Not far from Beijing, China’s worst drought on record marks radically changing weather patterns
Global warming is driving the desertification of northern China at an annual rate of approximately 1,300 sq mi per year. Based on the most recent research, China is now about 20% desert, with 21,000 square miles more arid wasteland that it did 40 years ago. According to satellite data, the Tengger is slowly merging with two other deserts in the north, which will result in a vast mega desert. The extended drought in the area is expected to worsen as global warming takes its toll.
The most compelling manifestation of the changing climate are the sand storms that sweep through the region beginning in the spring. As they move east, the clouds of displaced soil and dust regularly blacken the skies of Beijing. They have begun moving east into Korea, Japan and the Western US. Life in the region, always difficult, may become impossible in the foreseeable future.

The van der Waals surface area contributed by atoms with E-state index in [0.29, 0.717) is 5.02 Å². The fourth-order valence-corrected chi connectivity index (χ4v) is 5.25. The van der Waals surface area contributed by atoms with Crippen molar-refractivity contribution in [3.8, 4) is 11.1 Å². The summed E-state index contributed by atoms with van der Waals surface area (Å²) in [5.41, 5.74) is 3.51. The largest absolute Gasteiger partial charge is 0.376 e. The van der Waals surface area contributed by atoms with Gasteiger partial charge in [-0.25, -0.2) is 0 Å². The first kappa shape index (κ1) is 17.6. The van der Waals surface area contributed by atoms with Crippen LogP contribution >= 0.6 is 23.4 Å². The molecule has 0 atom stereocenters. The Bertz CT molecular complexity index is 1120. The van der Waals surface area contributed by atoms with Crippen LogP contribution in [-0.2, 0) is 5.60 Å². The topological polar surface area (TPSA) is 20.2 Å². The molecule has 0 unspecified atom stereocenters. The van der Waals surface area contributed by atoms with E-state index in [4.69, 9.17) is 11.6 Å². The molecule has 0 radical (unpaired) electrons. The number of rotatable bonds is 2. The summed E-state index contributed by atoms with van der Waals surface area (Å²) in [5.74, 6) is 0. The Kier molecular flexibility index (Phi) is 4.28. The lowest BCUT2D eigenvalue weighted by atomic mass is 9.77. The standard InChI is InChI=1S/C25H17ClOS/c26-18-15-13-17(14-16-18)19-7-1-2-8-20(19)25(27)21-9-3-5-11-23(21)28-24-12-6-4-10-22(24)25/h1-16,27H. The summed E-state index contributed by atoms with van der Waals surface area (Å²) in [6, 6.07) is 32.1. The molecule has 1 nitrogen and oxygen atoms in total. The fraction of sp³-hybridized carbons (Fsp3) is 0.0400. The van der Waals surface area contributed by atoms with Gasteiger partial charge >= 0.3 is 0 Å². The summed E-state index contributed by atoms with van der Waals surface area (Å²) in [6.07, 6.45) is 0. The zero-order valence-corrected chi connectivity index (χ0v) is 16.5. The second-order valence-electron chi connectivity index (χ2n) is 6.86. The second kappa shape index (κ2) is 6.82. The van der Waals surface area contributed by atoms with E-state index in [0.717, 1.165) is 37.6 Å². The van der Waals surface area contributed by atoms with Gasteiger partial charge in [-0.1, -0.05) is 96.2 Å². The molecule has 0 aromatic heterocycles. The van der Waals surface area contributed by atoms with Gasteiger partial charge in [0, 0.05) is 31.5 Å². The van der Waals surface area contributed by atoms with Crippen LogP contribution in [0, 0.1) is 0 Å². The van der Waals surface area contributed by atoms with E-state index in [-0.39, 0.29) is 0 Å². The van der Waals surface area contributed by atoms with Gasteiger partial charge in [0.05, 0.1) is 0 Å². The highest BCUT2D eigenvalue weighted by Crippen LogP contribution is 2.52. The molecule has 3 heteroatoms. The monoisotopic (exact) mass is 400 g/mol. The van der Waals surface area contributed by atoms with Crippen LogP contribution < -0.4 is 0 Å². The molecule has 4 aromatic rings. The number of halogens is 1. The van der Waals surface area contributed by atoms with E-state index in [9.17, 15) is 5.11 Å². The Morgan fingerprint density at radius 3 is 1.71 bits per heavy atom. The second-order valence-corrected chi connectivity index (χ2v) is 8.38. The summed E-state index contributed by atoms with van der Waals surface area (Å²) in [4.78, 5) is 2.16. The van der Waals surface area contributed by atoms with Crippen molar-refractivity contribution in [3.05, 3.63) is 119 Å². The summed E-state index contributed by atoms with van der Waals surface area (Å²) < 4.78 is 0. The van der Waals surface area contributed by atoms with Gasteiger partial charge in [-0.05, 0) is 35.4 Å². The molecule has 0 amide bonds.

This catastrophe, along with the desertification of part of Africa, the American West, Southern Europe, Spain, Australia, and South America, is generating the beginning of the predicted climate refugee epidemic that has long been predicted. China has already resettled hundreds of thousands, with mixed results. Along with the refugees will come resource wars.
Not even the massive resources and resolve of the Chinese government to implement large scale social and topographical engineering feats can prevent this onslaught.
The leading edge of the Tengger desert is about 200 miles from Beijing. For now.